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How To Create A Business Plan For A Small Business

According to the Small Business Administration, a business plan is defined as: "A business plan precisely defines your business, identifies your goals and serves as your firm's resume."


By my definition, a business plan is a living document that should serve several purposes for your business.  When you are buying a small business, a business plan will assist you in obtaining business purchase financing by showing lenders, investors and other constituents how you plan to repay their investment by running a profitable company.  By going through the process of writing a business plan you greatly improve the chances that your business will survive and thrive as you've take the steps to understand the company and you will have an idea of what you need to do before you take over.

Once you become the owner, your business plan should act as a blueprint for how your small business will operate and it should clearly lay out your plans for growth.  It should describe your plans over the next three to five years and have goals attached to the plans.  You also need to provide details on how you plan to achieve those goals.  Having a good business plan and revisiting it often should be part of every company's strategic planning initiatives.  It will help guide your management team in working toward the same goal.

Online Services and Templates

Now that you understand the importance of a business plan you have to figure out how to write a good one that is actually going to be beneficial to your business. I've seen many business plans throughout my time in this industry and I can tell you, not all of them are created equal. There are a lot of business plan writing services online and templates available for purchase.  I wouldn't recommend hiring someone to write your business plan.  They don't know your business the way you do and this plan needs to be something you are behind and vested in.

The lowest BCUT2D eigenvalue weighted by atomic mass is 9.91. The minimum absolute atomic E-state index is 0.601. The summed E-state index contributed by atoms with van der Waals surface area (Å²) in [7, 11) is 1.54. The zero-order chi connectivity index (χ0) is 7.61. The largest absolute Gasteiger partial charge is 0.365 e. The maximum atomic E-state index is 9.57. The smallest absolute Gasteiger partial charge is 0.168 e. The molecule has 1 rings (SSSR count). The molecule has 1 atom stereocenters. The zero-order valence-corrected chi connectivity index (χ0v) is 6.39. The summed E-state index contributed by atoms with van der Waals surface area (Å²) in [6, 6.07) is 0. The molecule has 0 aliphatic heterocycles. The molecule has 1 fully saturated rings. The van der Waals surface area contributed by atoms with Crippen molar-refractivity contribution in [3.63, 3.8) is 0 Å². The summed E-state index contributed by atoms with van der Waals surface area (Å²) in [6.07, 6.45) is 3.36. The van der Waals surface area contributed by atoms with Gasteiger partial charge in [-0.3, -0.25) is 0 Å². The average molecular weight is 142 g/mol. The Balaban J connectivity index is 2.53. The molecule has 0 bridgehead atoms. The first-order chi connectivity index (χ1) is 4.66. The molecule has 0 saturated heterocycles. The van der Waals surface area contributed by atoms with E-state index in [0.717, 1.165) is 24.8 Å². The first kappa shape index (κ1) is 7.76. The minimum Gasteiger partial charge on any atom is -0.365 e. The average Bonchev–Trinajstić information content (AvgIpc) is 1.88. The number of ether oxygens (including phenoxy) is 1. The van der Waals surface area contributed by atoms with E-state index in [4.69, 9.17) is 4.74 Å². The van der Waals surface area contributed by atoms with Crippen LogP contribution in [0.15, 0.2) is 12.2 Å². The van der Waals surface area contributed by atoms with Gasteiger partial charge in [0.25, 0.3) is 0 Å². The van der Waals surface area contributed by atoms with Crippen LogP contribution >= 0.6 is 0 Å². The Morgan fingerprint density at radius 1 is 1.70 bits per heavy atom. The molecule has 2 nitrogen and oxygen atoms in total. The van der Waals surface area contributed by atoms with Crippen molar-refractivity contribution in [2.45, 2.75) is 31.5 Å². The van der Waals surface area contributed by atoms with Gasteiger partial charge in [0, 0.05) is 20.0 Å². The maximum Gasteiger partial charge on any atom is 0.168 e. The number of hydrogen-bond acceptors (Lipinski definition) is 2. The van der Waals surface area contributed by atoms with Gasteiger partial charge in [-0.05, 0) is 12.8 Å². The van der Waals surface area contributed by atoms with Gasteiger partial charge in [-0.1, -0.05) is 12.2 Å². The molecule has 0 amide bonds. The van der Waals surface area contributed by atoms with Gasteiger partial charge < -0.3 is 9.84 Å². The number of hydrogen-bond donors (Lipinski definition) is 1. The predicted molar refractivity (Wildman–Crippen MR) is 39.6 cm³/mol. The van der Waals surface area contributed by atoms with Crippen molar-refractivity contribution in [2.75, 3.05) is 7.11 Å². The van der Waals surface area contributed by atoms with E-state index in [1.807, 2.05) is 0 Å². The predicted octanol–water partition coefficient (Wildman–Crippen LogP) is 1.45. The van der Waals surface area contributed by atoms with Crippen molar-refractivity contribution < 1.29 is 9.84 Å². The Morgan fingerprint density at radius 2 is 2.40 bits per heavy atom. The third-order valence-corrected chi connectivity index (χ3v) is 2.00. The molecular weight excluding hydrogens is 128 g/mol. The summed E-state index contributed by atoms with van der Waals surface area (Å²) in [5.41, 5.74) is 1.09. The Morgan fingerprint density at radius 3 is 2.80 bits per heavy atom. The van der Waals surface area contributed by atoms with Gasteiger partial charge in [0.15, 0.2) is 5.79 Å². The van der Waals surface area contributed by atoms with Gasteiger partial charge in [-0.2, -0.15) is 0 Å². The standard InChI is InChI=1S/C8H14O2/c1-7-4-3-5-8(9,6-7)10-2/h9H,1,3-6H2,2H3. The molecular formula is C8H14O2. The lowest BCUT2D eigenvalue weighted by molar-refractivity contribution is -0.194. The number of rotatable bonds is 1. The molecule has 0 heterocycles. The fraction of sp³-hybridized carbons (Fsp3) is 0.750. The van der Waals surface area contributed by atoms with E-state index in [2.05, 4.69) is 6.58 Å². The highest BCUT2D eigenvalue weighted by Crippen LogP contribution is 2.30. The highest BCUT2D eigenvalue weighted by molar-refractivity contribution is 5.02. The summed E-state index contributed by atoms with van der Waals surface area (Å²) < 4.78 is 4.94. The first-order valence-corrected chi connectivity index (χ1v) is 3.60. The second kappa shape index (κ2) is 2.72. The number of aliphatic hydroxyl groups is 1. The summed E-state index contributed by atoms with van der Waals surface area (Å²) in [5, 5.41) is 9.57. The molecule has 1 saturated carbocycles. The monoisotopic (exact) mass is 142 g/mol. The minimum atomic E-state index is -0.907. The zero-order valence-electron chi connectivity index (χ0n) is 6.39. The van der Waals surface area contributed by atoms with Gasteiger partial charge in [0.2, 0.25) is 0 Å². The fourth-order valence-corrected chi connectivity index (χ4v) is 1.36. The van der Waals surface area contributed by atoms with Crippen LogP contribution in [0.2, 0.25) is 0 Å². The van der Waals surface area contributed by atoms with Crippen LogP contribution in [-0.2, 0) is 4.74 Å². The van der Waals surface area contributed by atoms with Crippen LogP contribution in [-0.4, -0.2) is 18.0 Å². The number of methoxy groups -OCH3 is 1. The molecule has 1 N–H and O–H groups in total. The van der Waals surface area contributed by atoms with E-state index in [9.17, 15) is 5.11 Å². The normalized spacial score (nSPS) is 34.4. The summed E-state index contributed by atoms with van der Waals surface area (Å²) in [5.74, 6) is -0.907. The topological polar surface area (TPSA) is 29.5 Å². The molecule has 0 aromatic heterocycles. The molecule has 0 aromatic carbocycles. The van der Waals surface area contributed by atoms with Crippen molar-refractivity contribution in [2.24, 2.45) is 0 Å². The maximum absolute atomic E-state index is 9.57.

A lot of people try to use a template and plug in relevant information.  Every business is different, so using a template and following it exactly probably won't give you what your business needs. You can certainly use a template as a guide but I recommend you take a closer look at your company and personalize your plan accordingly.

The Components of a Business Plan

With that said, there are several areas most business plans will address.  They include:

The Executive Summary
Company Overview
Business Offerings
Marketing Plan
Management Team
Financial Projections

Let's Get Started

Before you dive in and get started, you need to clearly define what your goals and objectives are.  As I said, this should be a living document, meaning it changes as your business changes, so the plan you write today may end up looking completely different a few years down the road.   The first step is to think about your company and where it is today.  Are there areas that need improvement?  Is there an aspect of your company that you know has growth potential?  Take a critical look at your company and assess what you want and need to change, and then think about where you want the company to be five years from that point.  Use the answers to these questions to start writing your plan.  Now, let's dig into each section of a typical business plan and I'll give you some tips on how to create each section.

The Executive Summary

Even though the executive summary will be the first part of your finished business plan, I recommend you write it last.  The executive summary is meant to be exactly what its name implies, a summary of what readers can expect to find in your plan.  So, to write an accurate summary, create your entire business plan then read through the finish product.  Use highlights from the finished plan to create this section.

Company Overview

The company overview should provide more detailed information about your business.  Think of it similar to a business profile where you layout when the company was started and why.  Don't put too much emphasis on what exactly the company does in this section, as you will cover it in greater detail in the business offerings portion of the plan.

If the company has an established mission and vision statement, you can include it here.  You may want to include an organizational chart that shows how the company is managed.  If you have patents, trademarks or any other items like this that are unique to your business, this would also be the place to include information about them.